A Language to Bring People Back Home

As regular readers know, I've been doing a lot of thinking about Christianity and art. Just this month my paper Death, Art and the Fall: A Terror Management Perspective on Christian Aesthetic Judgments appeared in the Journal of Psychology and Christianity. Some of that paper is abstracted in my recent post The Thomas Kinkade Effect.

So I was excited to find out about the project by Makoto Fujimura (h/t Ben Myers and Alan Jacobs) to illuminate the four gospels in commemoration of the 400th Anniversary of the King James Bible. If you are interested in the interface of Christianity and art, go to Fujimura's website and watch the video about the project. During the video Fujimura offers some of the best theology I've heard in quite a long time:

Art is always transgressive. What I always say is, we need to transgress in love. We, today, have a language that celebrates waywardness. But we do not have a language, a cultural language, to bring people back home.
A PDF of the bible (the first couple of chapters of Matthew) can be found here. Check it out. It's beautiful. The bible can be purchased from the publisher here and from Amazon here.

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4 thoughts on “A Language to Bring People Back Home”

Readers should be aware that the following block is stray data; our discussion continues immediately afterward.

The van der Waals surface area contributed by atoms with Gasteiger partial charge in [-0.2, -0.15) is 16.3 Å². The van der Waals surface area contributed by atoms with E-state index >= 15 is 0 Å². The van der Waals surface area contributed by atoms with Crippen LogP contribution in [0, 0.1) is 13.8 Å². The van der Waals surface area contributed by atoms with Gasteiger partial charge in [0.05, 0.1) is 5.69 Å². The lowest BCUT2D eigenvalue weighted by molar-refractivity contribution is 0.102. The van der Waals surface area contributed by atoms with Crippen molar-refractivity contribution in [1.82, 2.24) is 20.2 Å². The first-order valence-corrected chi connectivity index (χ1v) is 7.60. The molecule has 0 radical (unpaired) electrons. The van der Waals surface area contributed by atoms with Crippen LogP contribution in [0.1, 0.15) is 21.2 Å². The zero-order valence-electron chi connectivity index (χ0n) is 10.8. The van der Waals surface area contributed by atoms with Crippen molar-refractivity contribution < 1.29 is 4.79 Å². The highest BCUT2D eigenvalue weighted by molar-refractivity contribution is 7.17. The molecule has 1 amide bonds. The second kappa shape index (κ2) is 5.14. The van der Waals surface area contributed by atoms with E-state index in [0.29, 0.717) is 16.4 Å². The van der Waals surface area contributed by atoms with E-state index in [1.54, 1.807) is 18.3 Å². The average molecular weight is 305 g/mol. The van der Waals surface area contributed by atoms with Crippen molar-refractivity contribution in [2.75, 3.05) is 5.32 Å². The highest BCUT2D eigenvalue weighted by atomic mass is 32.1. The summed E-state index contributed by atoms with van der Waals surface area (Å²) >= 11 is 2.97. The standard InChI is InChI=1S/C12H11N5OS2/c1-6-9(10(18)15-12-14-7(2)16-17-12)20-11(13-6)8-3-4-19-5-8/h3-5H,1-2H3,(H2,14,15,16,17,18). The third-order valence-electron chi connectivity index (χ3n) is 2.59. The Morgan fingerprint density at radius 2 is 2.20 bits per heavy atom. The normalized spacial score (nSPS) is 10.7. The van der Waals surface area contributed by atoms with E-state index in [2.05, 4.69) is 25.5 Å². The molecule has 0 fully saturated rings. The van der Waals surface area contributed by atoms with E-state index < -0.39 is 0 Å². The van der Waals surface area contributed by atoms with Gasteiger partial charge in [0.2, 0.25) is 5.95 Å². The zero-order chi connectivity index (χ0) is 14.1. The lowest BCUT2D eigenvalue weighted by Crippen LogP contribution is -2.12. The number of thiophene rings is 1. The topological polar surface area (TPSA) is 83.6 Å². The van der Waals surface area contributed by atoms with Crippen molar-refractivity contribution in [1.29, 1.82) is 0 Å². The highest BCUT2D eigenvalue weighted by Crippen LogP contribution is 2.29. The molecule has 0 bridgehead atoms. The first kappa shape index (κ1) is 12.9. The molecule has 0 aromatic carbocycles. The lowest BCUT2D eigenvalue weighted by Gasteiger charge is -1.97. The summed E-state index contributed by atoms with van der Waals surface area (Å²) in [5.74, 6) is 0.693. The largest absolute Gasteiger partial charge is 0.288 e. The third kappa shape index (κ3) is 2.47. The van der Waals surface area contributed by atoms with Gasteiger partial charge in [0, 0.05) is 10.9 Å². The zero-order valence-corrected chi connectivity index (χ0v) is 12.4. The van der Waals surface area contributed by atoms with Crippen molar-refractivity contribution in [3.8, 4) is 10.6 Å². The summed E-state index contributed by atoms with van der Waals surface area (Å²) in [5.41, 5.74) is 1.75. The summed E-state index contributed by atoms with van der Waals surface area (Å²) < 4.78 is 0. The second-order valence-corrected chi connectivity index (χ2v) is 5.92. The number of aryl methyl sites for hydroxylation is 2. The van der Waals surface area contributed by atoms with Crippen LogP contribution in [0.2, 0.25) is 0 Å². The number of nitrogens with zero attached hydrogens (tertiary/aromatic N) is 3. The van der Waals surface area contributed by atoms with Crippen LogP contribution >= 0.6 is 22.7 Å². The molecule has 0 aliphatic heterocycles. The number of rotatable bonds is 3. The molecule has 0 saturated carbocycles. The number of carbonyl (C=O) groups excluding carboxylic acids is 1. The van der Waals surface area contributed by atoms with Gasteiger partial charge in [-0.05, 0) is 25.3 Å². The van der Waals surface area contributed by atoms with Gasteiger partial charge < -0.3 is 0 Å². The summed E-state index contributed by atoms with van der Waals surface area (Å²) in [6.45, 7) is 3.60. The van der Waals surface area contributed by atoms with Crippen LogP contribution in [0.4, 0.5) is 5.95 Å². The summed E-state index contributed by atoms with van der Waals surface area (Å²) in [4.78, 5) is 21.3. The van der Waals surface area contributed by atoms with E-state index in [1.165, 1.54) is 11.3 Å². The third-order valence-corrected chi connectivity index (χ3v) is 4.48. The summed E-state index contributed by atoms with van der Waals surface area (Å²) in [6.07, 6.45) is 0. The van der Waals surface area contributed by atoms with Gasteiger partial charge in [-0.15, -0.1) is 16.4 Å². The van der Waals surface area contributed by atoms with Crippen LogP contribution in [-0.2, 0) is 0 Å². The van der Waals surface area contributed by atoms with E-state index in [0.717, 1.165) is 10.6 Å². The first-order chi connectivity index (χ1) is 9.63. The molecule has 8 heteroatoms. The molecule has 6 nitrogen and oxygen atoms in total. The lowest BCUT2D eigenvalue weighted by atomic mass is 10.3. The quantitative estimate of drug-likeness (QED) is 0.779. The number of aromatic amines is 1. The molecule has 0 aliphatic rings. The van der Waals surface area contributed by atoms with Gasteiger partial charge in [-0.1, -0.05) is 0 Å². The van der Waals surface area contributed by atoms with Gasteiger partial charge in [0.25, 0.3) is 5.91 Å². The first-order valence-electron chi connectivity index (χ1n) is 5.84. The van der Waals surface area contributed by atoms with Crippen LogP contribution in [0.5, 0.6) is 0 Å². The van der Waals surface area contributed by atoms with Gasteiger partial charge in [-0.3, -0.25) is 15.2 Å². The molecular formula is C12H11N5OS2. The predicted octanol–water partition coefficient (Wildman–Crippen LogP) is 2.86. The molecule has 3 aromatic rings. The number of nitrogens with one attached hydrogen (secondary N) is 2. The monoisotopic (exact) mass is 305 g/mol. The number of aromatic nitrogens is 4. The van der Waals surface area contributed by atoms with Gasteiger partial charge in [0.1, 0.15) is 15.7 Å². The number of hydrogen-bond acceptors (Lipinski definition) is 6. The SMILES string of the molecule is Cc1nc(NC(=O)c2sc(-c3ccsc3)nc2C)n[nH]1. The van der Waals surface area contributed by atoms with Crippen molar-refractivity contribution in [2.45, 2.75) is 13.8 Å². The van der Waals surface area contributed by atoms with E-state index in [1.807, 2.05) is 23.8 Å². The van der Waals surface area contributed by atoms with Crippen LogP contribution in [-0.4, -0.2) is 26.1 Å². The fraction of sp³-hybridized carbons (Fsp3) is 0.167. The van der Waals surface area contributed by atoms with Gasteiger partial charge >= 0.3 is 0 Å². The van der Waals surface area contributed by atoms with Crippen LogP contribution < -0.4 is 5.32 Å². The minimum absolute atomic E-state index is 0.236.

1. Are you familiar with the Brehm center at Fuller Theological Seminary. The Brehm Center is an innovative space for the creative integration of worship, theology, & arts in culture.



  2. To transgress the law of hate is to love and to transgress the law of love is to love, all by adding an 'ive'. Kind of convolutes the antonym but I see it.

  3. I'm not sure I'm following you. To clarify, something is "transgressive" if it violates a set of norms, usually norms regulating what is considered to be appropriate conduct. Jesus' ministry was a series of acts of love. And yet, his love was experienced as transgressive. Jesus' love was socially illicit. It violated social norms. And it still violates social norms. In the end, due to his transgressive love, Jesus was killed.

    In short, love--true love--is always going to "go against the grain" of the world and, thus, be experienced as transgressive, a stumbling block, a scandal, an affront.

  4. Well so I did. I misread transgress in love but I misread it as transgressive love because Fujimura mentioned art as always transgressive and there are genres called "Transgressive Art, Fiction, etc". Right or wrong, artists and authors transgress societies laws-- but as far as love is concerned, if it is seen as illicit by society then society is a ass; "Against such things there is no law." (Gal. 5) To use "transgress" in this context lends credence to law that in truth doesn't exist.

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